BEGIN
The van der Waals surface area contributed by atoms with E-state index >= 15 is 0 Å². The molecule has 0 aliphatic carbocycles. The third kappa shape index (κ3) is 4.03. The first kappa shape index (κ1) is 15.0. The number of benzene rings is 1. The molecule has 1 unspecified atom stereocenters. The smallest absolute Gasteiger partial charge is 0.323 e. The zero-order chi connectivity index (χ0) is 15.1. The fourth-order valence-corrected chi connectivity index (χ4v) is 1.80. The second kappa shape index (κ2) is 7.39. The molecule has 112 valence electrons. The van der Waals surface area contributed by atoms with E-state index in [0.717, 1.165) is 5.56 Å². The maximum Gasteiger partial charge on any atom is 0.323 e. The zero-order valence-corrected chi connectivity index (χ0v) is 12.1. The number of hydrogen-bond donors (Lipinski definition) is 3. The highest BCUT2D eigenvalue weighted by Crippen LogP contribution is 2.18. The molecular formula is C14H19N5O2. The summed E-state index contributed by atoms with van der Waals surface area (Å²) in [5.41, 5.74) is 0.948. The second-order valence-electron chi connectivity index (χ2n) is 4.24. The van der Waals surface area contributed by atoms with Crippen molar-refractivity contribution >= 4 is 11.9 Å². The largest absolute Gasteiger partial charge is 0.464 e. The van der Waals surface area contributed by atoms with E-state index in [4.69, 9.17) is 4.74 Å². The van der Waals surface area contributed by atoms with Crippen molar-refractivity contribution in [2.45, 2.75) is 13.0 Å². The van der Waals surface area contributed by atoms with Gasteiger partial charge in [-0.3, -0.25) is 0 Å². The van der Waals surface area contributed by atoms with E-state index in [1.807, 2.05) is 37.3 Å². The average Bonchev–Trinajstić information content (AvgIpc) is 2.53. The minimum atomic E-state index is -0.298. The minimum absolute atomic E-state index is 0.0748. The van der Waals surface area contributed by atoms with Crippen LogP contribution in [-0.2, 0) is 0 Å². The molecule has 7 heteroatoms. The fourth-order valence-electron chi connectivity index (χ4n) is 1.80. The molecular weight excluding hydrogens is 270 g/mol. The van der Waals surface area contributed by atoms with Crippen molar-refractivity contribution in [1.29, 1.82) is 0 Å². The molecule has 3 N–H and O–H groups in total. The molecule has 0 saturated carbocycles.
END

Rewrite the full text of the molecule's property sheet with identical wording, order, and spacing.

The van der Waals surface area contributed by atoms with E-state index >= 15 is 0 Å². The molecule has 0 aliphatic carbocycles. The third kappa shape index (κ3) is 4.03. The first kappa shape index (κ1) is 15.0. The number of benzene rings is 1. The molecule has 1 unspecified atom stereocenters. The smallest absolute Gasteiger partial charge is 0.323 e. The zero-order chi connectivity index (χ0) is 15.1. The fourth-order valence-corrected chi connectivity index (χ4v) is 1.80. The second kappa shape index (κ2) is 7.39. The molecule has 112 valence electrons. The van der Waals surface area contributed by atoms with E-state index in [0.717, 1.165) is 5.56 Å². The maximum Gasteiger partial charge on any atom is 0.323 e. The zero-order valence-corrected chi connectivity index (χ0v) is 12.1. The number of hydrogen-bond donors (Lipinski definition) is 3. The highest BCUT2D eigenvalue weighted by Crippen LogP contribution is 2.18. The molecular formula is C14H19N5O2. The summed E-state index contributed by atoms with van der Waals surface area (Å²) in [5.41, 5.74) is 0.948. The second-order valence-electron chi connectivity index (χ2n) is 4.24. The van der Waals surface area contributed by atoms with Crippen molar-refractivity contribution >= 4 is 11.9 Å². The largest absolute Gasteiger partial charge is 0.464 e. The van der Waals surface area contributed by atoms with E-state index in [4.69, 9.17) is 4.74 Å². The van der Waals surface area contributed by atoms with Crippen molar-refractivity contribution in [2.45, 2.75) is 13.0 Å². The van der Waals surface area contributed by atoms with Gasteiger partial charge in [-0.3, -0.25) is 0 Å². The van der Waals surface area contributed by atoms with E-state index in [1.807, 2.05) is 37.3 Å². The average Bonchev–Trinajstić information content (AvgIpc) is 2.53. The minimum atomic E-state index is -0.298. The minimum absolute atomic E-state index is 0.0748. The van der Waals surface area contributed by atoms with Crippen LogP contribution in [-0.2, 0) is 0 Å². The molecule has 7 heteroatoms. The fourth-order valence-electron chi connectivity index (χ4n) is 1.80. The molecular weight excluding hydrogens is 270 g/mol. The van der Waals surface area contributed by atoms with Crippen molar-refractivity contribution in [1.29, 1.82) is 0 Å². The molecule has 3 N–H and O–H groups in total. The molecule has 0 saturated carbocycles.